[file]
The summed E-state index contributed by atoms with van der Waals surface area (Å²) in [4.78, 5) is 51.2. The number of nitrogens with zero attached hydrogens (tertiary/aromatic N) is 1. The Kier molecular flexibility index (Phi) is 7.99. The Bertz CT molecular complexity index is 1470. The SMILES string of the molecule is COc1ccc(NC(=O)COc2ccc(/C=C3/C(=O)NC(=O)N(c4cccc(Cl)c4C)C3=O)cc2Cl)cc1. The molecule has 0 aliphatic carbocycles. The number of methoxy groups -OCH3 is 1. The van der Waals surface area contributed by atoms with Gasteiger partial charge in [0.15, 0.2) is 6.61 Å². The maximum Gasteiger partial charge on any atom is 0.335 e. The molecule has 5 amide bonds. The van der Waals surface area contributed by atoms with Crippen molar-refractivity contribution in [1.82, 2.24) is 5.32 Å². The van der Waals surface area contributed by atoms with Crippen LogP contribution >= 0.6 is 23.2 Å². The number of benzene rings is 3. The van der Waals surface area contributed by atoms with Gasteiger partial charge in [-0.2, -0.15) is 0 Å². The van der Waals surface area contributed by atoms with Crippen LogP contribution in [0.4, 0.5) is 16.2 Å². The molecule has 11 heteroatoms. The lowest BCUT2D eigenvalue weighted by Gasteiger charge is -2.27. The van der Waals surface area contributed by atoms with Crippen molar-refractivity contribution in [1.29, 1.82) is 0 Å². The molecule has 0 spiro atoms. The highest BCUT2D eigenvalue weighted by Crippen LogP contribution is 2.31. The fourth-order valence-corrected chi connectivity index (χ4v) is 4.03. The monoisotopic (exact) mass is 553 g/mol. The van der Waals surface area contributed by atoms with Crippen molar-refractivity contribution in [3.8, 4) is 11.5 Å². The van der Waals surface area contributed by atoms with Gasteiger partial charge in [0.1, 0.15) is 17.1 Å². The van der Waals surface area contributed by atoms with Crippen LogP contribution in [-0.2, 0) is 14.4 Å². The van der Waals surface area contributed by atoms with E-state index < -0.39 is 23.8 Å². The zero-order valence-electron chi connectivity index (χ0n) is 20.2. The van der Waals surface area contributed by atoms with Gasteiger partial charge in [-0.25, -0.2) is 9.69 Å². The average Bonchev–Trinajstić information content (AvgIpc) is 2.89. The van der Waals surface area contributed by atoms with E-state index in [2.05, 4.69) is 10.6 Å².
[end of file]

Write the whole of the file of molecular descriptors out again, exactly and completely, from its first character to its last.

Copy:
The summed E-state index contributed by atoms with van der Waals surface area (Å²) in [4.78, 5) is 51.2. The number of nitrogens with zero attached hydrogens (tertiary/aromatic N) is 1. The Kier molecular flexibility index (Phi) is 7.99. The Bertz CT molecular complexity index is 1470. The SMILES string of the molecule is COc1ccc(NC(=O)COc2ccc(/C=C3/C(=O)NC(=O)N(c4cccc(Cl)c4C)C3=O)cc2Cl)cc1. The molecule has 0 aliphatic carbocycles. The number of methoxy groups -OCH3 is 1. The van der Waals surface area contributed by atoms with Gasteiger partial charge in [0.15, 0.2) is 6.61 Å². The maximum Gasteiger partial charge on any atom is 0.335 e. The molecule has 5 amide bonds. The van der Waals surface area contributed by atoms with Crippen molar-refractivity contribution in [1.82, 2.24) is 5.32 Å². The van der Waals surface area contributed by atoms with Crippen LogP contribution >= 0.6 is 23.2 Å². The number of benzene rings is 3. The van der Waals surface area contributed by atoms with Gasteiger partial charge in [-0.2, -0.15) is 0 Å². The van der Waals surface area contributed by atoms with Crippen LogP contribution in [0.4, 0.5) is 16.2 Å². The molecule has 11 heteroatoms. The lowest BCUT2D eigenvalue weighted by Gasteiger charge is -2.27. The van der Waals surface area contributed by atoms with Crippen molar-refractivity contribution in [1.29, 1.82) is 0 Å². The molecule has 0 spiro atoms. The highest BCUT2D eigenvalue weighted by Crippen LogP contribution is 2.31. The fourth-order valence-corrected chi connectivity index (χ4v) is 4.03. The monoisotopic (exact) mass is 553 g/mol. The van der Waals surface area contributed by atoms with Crippen molar-refractivity contribution in [3.8, 4) is 11.5 Å². The van der Waals surface area contributed by atoms with Gasteiger partial charge in [0.1, 0.15) is 17.1 Å². The van der Waals surface area contributed by atoms with Crippen LogP contribution in [-0.2, 0) is 14.4 Å². The van der Waals surface area contributed by atoms with E-state index < -0.39 is 23.8 Å². The zero-order valence-electron chi connectivity index (χ0n) is 20.2. The van der Waals surface area contributed by atoms with Gasteiger partial charge in [-0.25, -0.2) is 9.69 Å². The average Bonchev–Trinajstić information content (AvgIpc) is 2.89. The van der Waals surface area contributed by atoms with E-state index in [2.05, 4.69) is 10.6 Å².